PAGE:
Camp works as a negative film strip by intentionally showing what is artificial, unnatural, or even sinful. It forces us to question if there is something more real, true, or sacred than the artifice.
Warhol’s exaltation of glamorous female icons is typical of camp. His “Jackie”Series of blue-toned silkscreen prints by Jackie O. during the funeral of JFK. They evoke Marian imagery. His “Marilyn Diptych”This shows a brightly colored series of Marilyn Monroe silkscreen print slowly fades into dull black and/or white prints. They are reminiscent of the Byzantine iconography depicted in the Mary of the Bible. iconostasis, or icon screen, of his family’s Ruthenian Catholic parish. These odes to celebrities who are goddess-like are always tinged by some sort of darkness to show how the celebrity cult must end.
His “Jackie”Series of blue-toned silkscreen prints featuring a Jackie O. at JFK’s funeral.
It is a credit to the Brooklyn Museum for the thoughtful arrangement of these pieces. It was impressive to see among his works of art the baptismal certificate and the crucifix, which hung above his mantle, as well as his collection of holy cards.
The museum’s commentary on the pieces (as curated by José Carlos Diaz) seemed to dwell on the presumedly irreconcilable tension between Warhol’s same-sex attraction and the Catholic Church’s moral teachings. Judging by the depth and honesty of his works, it seemed instead to me that the church’s teachings on chastity strengthened rather than weakened his artistic sensibility and keen attention to paradox. Warhol was not only well-known for his pornographic art and voyeurism, but he was also a master of the paradox. Famous for his devotion to celibacy. One can perhaps presume that he made this choice out of self-loathing or “Catholic guilt.” But again, his works would seem to point against such simplistic readings. It suggests that his decision to remain celibate was based on real convictions about faith and beauty, as well as the body.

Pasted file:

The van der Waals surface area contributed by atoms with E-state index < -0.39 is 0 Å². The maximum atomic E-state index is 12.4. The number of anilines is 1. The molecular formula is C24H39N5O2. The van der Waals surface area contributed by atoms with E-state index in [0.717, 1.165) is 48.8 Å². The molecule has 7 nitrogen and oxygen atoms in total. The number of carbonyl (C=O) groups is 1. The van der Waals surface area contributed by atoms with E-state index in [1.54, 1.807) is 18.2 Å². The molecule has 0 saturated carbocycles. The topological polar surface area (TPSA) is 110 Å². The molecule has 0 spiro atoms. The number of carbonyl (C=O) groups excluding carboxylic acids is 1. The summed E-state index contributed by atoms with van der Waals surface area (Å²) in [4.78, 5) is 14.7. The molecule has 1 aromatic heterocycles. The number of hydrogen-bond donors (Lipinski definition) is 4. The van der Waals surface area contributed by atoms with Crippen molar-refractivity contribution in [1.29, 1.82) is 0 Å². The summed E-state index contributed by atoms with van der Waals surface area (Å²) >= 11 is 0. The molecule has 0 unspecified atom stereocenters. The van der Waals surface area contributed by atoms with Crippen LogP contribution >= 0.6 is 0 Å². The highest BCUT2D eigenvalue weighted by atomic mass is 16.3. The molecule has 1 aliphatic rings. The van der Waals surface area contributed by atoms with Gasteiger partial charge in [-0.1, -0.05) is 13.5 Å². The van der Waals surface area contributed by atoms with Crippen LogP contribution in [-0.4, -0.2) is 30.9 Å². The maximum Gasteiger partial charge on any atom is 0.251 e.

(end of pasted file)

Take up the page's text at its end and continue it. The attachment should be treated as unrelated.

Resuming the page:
I walked away from “Revelation”A new appreciation of how faith in Christ’s incarnation can help us engage with postmodern culture more than just rejecting or assimilating, will allow us to have a better understanding. In Warhol’s work, Christ’s beauty is not something wholly apart from the human attraction to the artificial, the sinful and the self-indulgent. Christ, however, reveals that all of God’s creation is a beautiful gift.
Warhol is best known for his pornographic art and voyeurism, but he was also well-known for his dedication to celibacy.
God doesn’t force me to choose between right or wrong. He calls me to give my whole self, my weaknesses, and strange idiosyncrasies to him and to become one with him.
For many people, postmodernism’s wholesale questioning of social norms can lead to the point of denying that there are any real answers to life’s most vital questions. But in bringing the postmodern artistic sensibility to its furthest limits, Warhol affirms that to be truly authentic is to seek to live in communion with one’s maker.